Saturday, July 26, 2008

Desert land as an investment

Land is being snapped up in the Southwest by companies to use for solar power projects. It's becoming a modern day gold rush, with the likes of Chevron, PG&E and Goldman Sachs involved.

Just 20 months ago only five applications for solar sites had been filed with the BLM in the California Mojave. Today 104 claims have been received for nearly a million acres of land, representing a theoretical 60 gigawatts of electricity. (The entire state of California currently consumes 33 gigawatts annually.)
The BLM is the Bureau of Land Management, in charge of the federal-land the solar developers want. 60 gigawatts would be a nice addition to the nation's power supply. I'm not sure exactly how to play a solar investment quite yet, but I'd like to get into the right one. If Goldman Sachs is in this, there is big money to be made. Examples of the increase in land prices are:
Such is the land frenzy that farmers in Arizona were paid $45 million for 1,920 acres by Spanish solar company Abengoa so that it could build a 280-megawatt power plant; the land had an assessed value of a few hundred thousand dollars. The company also plunked down $30 million for 3,000 acres in the California Mojave that had traded hands for $1.25 million nine years earlier. That prompted developer Scott Martin to put his adjacent 300-acre parcel - land he had bought only a few months earlier for $457,500 - on the market for $3 million.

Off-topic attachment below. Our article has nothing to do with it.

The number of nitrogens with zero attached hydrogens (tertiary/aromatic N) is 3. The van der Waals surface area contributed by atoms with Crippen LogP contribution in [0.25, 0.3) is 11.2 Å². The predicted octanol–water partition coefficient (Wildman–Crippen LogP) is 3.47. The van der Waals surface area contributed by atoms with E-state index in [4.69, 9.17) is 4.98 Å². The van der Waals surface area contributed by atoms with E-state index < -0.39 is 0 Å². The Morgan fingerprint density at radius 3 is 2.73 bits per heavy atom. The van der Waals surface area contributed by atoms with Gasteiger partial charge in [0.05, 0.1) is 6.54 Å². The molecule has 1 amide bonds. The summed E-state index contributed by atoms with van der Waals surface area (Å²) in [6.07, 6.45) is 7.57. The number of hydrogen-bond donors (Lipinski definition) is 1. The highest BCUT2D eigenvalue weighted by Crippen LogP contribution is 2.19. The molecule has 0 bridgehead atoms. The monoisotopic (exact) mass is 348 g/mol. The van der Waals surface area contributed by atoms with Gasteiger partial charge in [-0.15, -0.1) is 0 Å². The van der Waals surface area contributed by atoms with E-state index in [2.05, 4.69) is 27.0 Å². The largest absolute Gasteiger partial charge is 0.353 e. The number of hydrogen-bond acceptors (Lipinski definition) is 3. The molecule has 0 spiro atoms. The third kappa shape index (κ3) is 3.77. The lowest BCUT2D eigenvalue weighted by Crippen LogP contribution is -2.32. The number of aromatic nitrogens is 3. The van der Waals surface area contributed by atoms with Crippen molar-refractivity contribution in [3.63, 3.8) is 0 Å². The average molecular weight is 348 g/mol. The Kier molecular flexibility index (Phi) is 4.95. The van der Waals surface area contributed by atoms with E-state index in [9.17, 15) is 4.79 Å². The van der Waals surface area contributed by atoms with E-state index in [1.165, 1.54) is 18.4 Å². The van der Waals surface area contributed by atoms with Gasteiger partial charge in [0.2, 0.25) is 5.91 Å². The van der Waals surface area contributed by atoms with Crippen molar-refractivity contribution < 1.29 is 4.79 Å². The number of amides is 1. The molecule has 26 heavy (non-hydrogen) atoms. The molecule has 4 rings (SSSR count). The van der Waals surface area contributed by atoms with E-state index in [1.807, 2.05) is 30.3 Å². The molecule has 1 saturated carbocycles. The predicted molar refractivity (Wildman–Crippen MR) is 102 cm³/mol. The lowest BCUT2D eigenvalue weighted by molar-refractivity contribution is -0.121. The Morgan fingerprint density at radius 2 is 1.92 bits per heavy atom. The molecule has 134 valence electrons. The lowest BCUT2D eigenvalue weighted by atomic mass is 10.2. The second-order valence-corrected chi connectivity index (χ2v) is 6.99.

For the more technically inclined, the story discusses what will be built on the land.
Most of the power production contemplated for the Mojave will rely on solar thermal technology - the common approach in large-scale generation projects - in which arrays of mirrors heat liquids to produce steam that drives electricity-generating turbines. But a secretive Hayward, Calif., startup called OptiSolar has filed claims on 105,300 acres to build nine gigawatts' worth of photovoltaic power plants, which employ solar panels similar to those found on residential rooftops. (The company also has applied for leases on 21,800 acres in Arizona and Nevada.) To put those ambitions in context, the biggest photovoltaic power plant operating today produces 15 megawatts. Says OptiSolar executive vice president Phil Rettger: "We have a proprietary technology and a business approach that we're convinced will let us deploy PV at large scale and be competitive with other forms of renewable energy."